Agreement Reached on Historic Medical Marijuana Bill

Thursday, September 10, 2015

California State Assembly establishes first-of-its-kind framework to regulate the medical marijuana industry in California; AB 266 & AB 243 ensure patient access, protect the environment, public safety and public health

(Sacramento, CA) – Today the California State Assembly reached a historic agreement on a comprehensive regulatory framework for the state's billion dollar medical cannabis industry that will be placed in AB 266 and AB 243. AB 266 is authored by Assemblymembers Rob Bonta (D-Oakland), Ken Cooley (D-Rancho Cordova), Reginald Byron Jones-Sawyer (D-Los Angeles), and Tom Lackey (R-Palmdale), while AB 243 is authored by Assemblymember Jim Wood (D-Healdsburg).

This is the first time in the history of California that a medical marijuana regulatory framework has been agreed to by the California State Assembly, the California State Senate, and the Governor’s Office. 

“AB 266 is the result of an unprecedented stakeholder process in which my colleagues and I brought everyone to the table, from medical marijuana businesses to law enforcement and patient advocates, to create a comprehensive regulatory framework for the state’s billion dollar medical marijuana industry,” explained lead author Assemblymember Bonta.  “My office and the offices of my joint authors have spent thousands of hours holding stakeholder meetings to refine the bill and incorporate recommendations from stakeholders as well as Assembly leadership and the administration.”

California was the first state in the nation to allow for the medical use of marijuana with the passage of Proposition 215 nearly two decades ago, leading the charge ahead of 22 other states and the District of Columbia. However, California still that lacks a comprehensive regulatory framework for the medical marijuana industry. AB 266 will fulfill the will of the voters by creating a regulatory framework to ensure patient access, as well as to protect the environment, public safety, and public health.

Assemblymember Jim Wood authored a companion piece to AB 266. “The medical marijuana industry has expanded rapidly and without check in my district because direction from the State has been absent.  This long overdue direction is finally closer than ever.  I am thrilled that AB 243, which is focused specifically on the needs of the north coast, will serve as the foundation of the cultivation language in this year’s marijuana package.”

“California is in dire need of a strong bipartisan consensus to manage medical marijuana,” said Assemblymember Lackey, a 28-year veteran of the California Highway Patrol.  “With this bill we are demonstrating that we can bring solutions to complex issues. I am proud that this will pave the way for a comprehensive study of strategies to cut down on marijuana-impaired driving which is a growing problem nationwide. AB 266 will make California a leader in drugged driving identification and prevention.”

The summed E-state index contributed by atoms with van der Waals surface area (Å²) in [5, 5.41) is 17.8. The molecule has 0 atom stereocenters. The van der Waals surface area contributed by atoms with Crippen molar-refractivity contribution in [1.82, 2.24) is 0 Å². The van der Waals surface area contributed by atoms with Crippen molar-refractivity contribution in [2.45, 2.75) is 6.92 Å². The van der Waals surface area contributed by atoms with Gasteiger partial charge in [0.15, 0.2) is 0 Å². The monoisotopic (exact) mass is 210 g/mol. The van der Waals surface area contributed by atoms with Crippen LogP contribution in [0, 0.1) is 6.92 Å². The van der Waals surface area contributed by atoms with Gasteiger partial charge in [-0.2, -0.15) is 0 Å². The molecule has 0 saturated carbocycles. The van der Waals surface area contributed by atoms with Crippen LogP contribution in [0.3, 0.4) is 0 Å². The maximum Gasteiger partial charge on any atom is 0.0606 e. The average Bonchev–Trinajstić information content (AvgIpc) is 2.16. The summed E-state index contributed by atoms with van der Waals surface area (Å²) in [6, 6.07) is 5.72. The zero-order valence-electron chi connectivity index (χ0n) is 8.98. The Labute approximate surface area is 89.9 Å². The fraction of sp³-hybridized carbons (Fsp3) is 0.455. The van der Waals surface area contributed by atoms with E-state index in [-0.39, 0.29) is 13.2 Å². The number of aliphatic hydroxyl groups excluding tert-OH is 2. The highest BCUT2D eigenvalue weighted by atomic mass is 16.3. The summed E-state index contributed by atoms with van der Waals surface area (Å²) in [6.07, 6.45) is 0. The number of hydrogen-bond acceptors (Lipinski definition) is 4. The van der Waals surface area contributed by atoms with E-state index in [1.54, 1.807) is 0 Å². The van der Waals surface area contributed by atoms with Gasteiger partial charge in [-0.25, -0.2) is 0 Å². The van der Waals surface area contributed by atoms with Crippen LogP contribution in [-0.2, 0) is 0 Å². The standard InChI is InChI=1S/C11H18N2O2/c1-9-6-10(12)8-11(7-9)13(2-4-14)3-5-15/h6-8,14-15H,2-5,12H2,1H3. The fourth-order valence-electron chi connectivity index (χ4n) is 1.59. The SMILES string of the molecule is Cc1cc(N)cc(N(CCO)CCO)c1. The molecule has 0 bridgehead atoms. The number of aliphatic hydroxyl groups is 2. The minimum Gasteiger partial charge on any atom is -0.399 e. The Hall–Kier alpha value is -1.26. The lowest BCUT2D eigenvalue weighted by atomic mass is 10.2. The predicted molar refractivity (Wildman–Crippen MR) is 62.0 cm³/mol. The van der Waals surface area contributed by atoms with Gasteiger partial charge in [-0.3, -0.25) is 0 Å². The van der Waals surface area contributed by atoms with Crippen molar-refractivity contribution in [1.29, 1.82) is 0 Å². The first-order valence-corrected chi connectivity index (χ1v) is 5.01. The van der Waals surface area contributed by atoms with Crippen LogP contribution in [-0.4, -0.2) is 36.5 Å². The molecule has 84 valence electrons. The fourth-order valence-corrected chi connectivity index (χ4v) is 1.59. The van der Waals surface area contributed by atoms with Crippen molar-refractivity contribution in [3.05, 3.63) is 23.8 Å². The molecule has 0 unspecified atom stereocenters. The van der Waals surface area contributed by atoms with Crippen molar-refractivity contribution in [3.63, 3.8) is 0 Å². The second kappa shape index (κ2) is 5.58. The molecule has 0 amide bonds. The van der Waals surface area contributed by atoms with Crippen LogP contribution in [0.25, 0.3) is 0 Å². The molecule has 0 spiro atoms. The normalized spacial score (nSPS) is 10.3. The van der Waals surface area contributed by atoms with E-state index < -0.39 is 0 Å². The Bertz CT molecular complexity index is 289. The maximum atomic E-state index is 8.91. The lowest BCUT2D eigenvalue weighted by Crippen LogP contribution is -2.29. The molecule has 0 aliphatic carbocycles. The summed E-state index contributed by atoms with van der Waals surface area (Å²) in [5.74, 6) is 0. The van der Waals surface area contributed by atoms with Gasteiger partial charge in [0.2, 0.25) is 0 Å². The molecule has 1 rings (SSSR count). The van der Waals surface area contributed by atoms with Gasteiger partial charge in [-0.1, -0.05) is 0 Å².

Assemblymember Jones-Sawyer stated, "In 1996, California became the first state in the nation to allow the use of medical marijuana after voters approved Proposition 215. This unprecedented collaborative effort will finally, after 19 years, regulate the medical marijuana industry. AB 266 creates a regulatory system that respects the interests of local government while still providing a consistent statewide structure."

AB 266 creates a regulatory framework for the medical marijuana industry that would require state and local licenses for medical marijuana businesses. A new Bureau of Medical Marijuana Regulation would oversee this multiagency licensing and regulatory effort, relying on expertise from the California Department of Food and Agriculture and the Department of Public Health.

Assemblymember Cooley commended the historic nature of the bill. “AB 266 is a historic bill.  It is history-making as policy for its breakthroughs in regulation, public safety, local control and patient access. It is historic too for its method -- active listening by a team of lawmakers and staff who, having opened the door to all groups connected to a devilishly complex topic, find a common center supporting consensus. AB 266 exemplifies ‘never-say-die’ lawmaking; its passage makes it 2015’s Little Engine That Could!” 

Bonta concluded, “On the first day of session, the Assembly sent a clear message that this would be the year to regulate medical marijuana. Today we fulfilled that promise. I am honored to be a part of this bipartisan legislative collaboration making California once again a leader for our patients."

AB 266 will be referred by the Senate Rules committee to a policy committee shortly.